Reference:

These lines have been taken from the poem “All the World’s a Stage” written by Shakespeare. 

Context:

The great dramatist of the Elizabethan age has divided a man’s life from sunrise to sunset into seven parts. He compared the world with the stage and all human beings with actors. He displays great insight and enlightens the true characteristics of every age with key facts. 

Explanation:- 

Note: The lines in brackets could be added to the beginning of the explanation of every stanza.

(In these lines the poet brings into light a very sensitive, delicate, and philosophic subject: “The living are just the dead on vacation” and “Life is a disease, and the only difference between one man and another is the stage of the disease at which he lives.)

All the World’s a Stage Poem Important Questions and Answers

  1. Write a note on Shakespeare’s accurate observation of life in “All the World’s a Stage”.
  2. What are the seven ages of man? 
  3. What are the themes of the poem “All the World’s a Stage” 
  4. What are the seven different roles that every man and woman has to play on the stages of this world?
  5. How has Shakespeare studied the different stages of man’s life?
All the World’s a Stage Poem Summary Questions Notes Text

 All the World’s a Stage Poem Summary, Theme & Critical Appreciation

Multi-Answer For All The Above Questions

Note: You can write this answer for any question related to the poem All the World’s a Stage!

The great dramatist of the Elizabethan age has divided a man’s life from sunrise to sunset into seven parts. He compared the world with the stage and all human beings with actors. He displays great insight and enlightens the true characteristics of every age with key facts.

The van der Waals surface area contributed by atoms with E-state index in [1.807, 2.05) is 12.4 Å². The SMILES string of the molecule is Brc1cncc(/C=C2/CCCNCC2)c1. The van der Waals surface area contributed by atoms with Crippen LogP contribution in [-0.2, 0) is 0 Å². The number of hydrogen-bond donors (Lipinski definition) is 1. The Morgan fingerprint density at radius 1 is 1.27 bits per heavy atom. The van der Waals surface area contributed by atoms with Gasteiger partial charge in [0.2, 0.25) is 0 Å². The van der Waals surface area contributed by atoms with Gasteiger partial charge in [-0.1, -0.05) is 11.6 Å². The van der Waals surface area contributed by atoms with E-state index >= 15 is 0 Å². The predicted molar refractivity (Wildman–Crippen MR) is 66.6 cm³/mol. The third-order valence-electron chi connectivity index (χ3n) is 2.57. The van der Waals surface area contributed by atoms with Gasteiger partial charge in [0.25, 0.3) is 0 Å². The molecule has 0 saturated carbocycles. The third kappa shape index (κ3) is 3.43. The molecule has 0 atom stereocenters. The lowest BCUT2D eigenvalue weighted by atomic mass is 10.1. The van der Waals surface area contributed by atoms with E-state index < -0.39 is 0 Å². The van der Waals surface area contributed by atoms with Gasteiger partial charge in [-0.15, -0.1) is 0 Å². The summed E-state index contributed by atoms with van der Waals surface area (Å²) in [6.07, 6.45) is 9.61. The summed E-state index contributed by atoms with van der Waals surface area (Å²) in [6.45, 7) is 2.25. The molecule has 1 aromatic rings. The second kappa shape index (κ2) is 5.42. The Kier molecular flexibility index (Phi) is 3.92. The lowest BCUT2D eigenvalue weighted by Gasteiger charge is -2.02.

In the first stage, a man is a baby. In the second stage, he is a bright boy and goes to school unwillingly. At the third stage, he becomes a lover – a man of ideas. At the fourth stage, he becomes a soldier -a lusty and plucky. At the fifth stage, he becomes a judge of peace – a retired man of active life. At the sixth stage, he becomes an old man – a hospital. At the seventh stage, he becomes an ancient thing – a waste of time. This stage reduces a man to nothing – the end of colorful life. So we come to know, “Death is a delightful hiding place for weary men”.

In this poem the poet brings into light a very sensitive, delicate, and philosophic subject: “The living are just the dead on vacation” and “Life is a disease, and the only difference between one man and another is the stage of the disease at which he lives.” 

“Life is one long process of getting tired.”

“Butler”

All the World’s a Stage Poem Summary Questions Notes Text

These are some other questions that may be important according to the examination.